1. Unpack contents of SIP archive to some folder – preferably on the system disk (i.e. C:\)
  2. From the Start menu select the “Microsoft Visual Studio” -> “Visual Studio Tools” sub-item. Here run the  “Visual Studio Command Prompt” with Administrator privileges (via right-click) – on Vista and Windows 7 SIP configuration script won’t be able to access system disk if it is not run with admin rights. If you use MinGW tools you can just start cmd.exe as Admin.
  3. In the opened command prompt go to SIP folder (in my case – C:\sip-4.8.1) and run the following command:
    python configure.py -p [your_platform]
    Replace the your_platform placeholder with real specification of the platform and compiler you use. For me it is: win32-msvc2005. The full list of supported platforms and compilers can be found at “\specs” folder.
  4. Now just run “nmake” and, after SIP is built, “nmake install” (“make” – for MinGW).

At this moment SIP is installed as a package into your Python.

Before building and installing PyQt you have to ensure that you have the following prerequisites:

  1. Installed Python and Qt. Please note that if you use commercial version of Qt, you’ll have to buy commercial PyQt also.
  2. Qt environment is set correctly: QTDIR environment variable points to to folder with Qt, and PATH includes the folder containing qmake.exe.

Now you are ready to build PyQt:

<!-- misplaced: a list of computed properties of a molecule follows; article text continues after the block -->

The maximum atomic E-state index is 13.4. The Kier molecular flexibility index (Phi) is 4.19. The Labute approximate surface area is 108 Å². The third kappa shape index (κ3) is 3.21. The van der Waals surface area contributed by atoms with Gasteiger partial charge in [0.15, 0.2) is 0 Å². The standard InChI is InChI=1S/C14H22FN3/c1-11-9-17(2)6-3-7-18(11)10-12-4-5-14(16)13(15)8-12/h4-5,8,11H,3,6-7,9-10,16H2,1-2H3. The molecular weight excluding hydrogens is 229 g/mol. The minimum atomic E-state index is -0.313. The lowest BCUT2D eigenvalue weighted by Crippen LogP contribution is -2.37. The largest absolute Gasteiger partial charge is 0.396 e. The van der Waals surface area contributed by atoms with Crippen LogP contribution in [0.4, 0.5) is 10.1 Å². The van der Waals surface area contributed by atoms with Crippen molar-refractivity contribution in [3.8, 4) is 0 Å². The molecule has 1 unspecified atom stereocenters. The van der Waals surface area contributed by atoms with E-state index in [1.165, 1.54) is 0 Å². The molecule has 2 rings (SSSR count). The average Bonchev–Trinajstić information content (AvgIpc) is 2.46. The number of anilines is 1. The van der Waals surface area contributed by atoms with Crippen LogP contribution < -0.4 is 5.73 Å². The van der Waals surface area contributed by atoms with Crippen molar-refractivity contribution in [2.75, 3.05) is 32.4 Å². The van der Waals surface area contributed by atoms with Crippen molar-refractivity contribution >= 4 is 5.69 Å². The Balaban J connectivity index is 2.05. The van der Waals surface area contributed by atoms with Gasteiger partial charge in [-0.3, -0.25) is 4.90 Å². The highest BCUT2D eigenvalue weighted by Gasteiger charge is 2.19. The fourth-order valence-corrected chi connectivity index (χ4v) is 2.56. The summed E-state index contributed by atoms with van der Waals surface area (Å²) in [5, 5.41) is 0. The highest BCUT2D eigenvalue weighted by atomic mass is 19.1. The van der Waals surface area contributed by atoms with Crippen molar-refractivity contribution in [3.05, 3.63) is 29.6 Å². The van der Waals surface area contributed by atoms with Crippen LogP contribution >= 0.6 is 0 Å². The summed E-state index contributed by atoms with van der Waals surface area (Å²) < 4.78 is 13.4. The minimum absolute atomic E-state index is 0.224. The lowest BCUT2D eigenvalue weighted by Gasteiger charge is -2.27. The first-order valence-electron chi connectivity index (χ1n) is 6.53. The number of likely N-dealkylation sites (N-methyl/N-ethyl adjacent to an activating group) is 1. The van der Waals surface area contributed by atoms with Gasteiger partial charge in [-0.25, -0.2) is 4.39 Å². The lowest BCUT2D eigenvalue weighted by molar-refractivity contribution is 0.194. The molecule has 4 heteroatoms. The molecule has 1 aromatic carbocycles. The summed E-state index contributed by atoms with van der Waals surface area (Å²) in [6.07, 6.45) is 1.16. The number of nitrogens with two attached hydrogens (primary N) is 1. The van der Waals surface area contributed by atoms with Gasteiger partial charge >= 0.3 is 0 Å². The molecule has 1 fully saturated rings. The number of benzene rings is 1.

1. Open cmd.exe in the same way as for the SIP.
  2. run
    python configure.py
    nmake ("make" for MinGW)
    nmake install ("make install" for MinGW)

At this moment we are ready to start development with PyQt!

To start with, I’ll describe the development environment I’ll use to create my CD/DVD burner. Work progress will commence on Windows platform, since that OS is the most familiar for me.

The tools I’ll use:

  • ActiveState Active Python 2.6. That package is de-facto a standard for Windows.
  • ActiveState Komodo Edit. This editor is nice choice for developing in Python on Windows, though not ideal. I like, that Komode Edit is able to compose sources into workspaces, just like Visual Studio does 🙂
  • Qt framework by Nokia for GUI. I’m in love with this library, and since it’s now redistributed under LGPL, my love have increased noticeably 🙂 I will use Qt 4.5.2.
  • PyQt – Python bindings for Qt. I’m not yet familiar with PyQt and hope to get into it during the development process.

When Windows version will be ready I’ll  move on other platforms, and the toolset will surely be changed. But the set of software I specified should be sufficient for the initial release.

In the next post I’ll post the rough mock-up of my CD/DVD burner.